The second focus is on carded/pulp (CP) products. A CP line – including a TWF-NCT card placed between the HydroFormer and the AquaJet is already running to full capacity at customer site. Various CP materials, including innovative nextLevel/CP wipes, will be on display at the booth and invite visitors to discuss characteristics, benefits, line concepts and equipment.

When talking sustainable nonwovens, solutions for efficiently manufacturing biodegradable nonwovens from virgin cotton fibers, comber noils and viscose/lyocell fibers must not be missing. Visitors can look forward to directly comparing cotton nonwovens to a broad range of cellulose-based material.

Truetzschler Card Clothing, our in-house competence center with respect to card clothings and comprehensive service, presents its latest development, the Z wire for high-speed roller cards. A new geometry minimizes fiber fly and allows for better carding and more stable web forming.

Source:

Trützschler Nonwovens & Man Made Fibers GmbH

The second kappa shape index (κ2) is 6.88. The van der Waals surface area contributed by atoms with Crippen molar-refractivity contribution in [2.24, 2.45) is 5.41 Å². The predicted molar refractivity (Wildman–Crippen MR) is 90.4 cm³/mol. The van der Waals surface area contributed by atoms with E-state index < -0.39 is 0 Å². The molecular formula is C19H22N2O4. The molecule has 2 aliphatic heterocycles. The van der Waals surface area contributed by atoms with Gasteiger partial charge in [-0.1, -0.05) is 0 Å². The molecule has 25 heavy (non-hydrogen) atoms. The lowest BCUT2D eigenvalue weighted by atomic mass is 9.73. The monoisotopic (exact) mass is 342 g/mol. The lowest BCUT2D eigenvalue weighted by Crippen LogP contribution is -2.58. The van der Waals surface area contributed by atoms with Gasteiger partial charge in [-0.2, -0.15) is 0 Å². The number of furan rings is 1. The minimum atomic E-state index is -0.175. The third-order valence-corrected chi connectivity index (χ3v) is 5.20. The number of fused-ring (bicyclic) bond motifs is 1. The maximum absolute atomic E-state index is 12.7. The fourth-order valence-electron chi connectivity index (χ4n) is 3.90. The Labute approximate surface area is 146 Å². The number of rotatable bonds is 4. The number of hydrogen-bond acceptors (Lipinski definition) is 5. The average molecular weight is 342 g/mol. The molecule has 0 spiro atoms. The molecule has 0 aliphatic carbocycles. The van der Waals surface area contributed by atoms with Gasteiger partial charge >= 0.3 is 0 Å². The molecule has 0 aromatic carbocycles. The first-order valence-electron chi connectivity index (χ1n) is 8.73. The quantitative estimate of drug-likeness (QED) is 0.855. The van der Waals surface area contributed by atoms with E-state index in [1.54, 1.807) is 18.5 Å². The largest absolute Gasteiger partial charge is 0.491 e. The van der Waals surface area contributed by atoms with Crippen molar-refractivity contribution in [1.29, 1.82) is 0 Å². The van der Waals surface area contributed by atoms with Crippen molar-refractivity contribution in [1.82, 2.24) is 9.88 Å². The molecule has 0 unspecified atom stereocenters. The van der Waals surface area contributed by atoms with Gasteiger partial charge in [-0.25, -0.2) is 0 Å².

(c) Notus Composites. Notus NE7 low temperature curing prepreg
15.09.2021

Notus Composites Launches New Low Temperature Curing NE7 Epoxy Prepreg

Notus Composites (UAE), the award-winning producer of epoxy prepreg materials, announces the latest addition to its high-performance epoxy range with the launch of its new NE7 low temperature curing prepreg system. The Notus NE7 formulation allows composite manufacturers to cure components at temperatures as low as 70˚C, reducing energy consumption and enabling more cost-effective tooling options.

Notus Composites has developed the new NE7 prepreg systems for applications across the Marine, Architecture, Industrial and Wind Energy sectors, with the novel low temperature curing chemistry delivery significant cost benefits. Existing prepreg manufacturers can now use more cost-effective composite tooling, with new prepreg users able to switch easily from existing infusion or wet laminating processes without creating expensive new high temperature tooling.